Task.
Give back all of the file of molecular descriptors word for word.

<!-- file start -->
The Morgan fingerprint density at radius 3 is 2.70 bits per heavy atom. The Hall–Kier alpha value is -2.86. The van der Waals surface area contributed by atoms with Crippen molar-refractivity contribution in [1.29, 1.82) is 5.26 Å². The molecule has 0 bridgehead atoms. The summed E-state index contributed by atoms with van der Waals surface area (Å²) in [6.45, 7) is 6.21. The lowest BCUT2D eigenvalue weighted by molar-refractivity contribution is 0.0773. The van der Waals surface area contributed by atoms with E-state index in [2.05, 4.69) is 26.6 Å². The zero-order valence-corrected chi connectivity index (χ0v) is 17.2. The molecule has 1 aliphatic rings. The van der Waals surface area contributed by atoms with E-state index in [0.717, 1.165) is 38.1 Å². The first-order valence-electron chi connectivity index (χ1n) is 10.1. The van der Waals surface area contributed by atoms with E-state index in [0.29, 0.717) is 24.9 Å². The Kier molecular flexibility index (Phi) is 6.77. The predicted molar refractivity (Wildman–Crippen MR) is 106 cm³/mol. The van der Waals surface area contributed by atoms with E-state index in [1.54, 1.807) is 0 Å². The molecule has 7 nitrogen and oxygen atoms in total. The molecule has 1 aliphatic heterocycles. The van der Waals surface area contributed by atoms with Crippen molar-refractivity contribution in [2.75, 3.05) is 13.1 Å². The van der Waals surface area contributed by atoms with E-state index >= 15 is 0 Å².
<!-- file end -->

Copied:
The Morgan fingerprint density at radius 3 is 2.70 bits per heavy atom. The Hall–Kier alpha value is -2.86. The van der Waals surface area contributed by atoms with Crippen molar-refractivity contribution in [1.29, 1.82) is 5.26 Å². The molecule has 0 bridgehead atoms. The summed E-state index contributed by atoms with van der Waals surface area (Å²) in [6.45, 7) is 6.21. The lowest BCUT2D eigenvalue weighted by molar-refractivity contribution is 0.0773. The van der Waals surface area contributed by atoms with E-state index in [2.05, 4.69) is 26.6 Å². The zero-order valence-corrected chi connectivity index (χ0v) is 17.2. The molecule has 1 aliphatic rings. The van der Waals surface area contributed by atoms with E-state index in [0.717, 1.165) is 38.1 Å². The first-order valence-electron chi connectivity index (χ1n) is 10.1. The van der Waals surface area contributed by atoms with E-state index in [0.29, 0.717) is 24.9 Å². The Kier molecular flexibility index (Phi) is 6.77. The predicted molar refractivity (Wildman–Crippen MR) is 106 cm³/mol. The van der Waals surface area contributed by atoms with E-state index in [1.54, 1.807) is 0 Å². The molecule has 7 nitrogen and oxygen atoms in total. The molecule has 1 aliphatic heterocycles. The van der Waals surface area contributed by atoms with Crippen molar-refractivity contribution in [2.75, 3.05) is 13.1 Å². The van der Waals surface area contributed by atoms with E-state index >= 15 is 0 Å².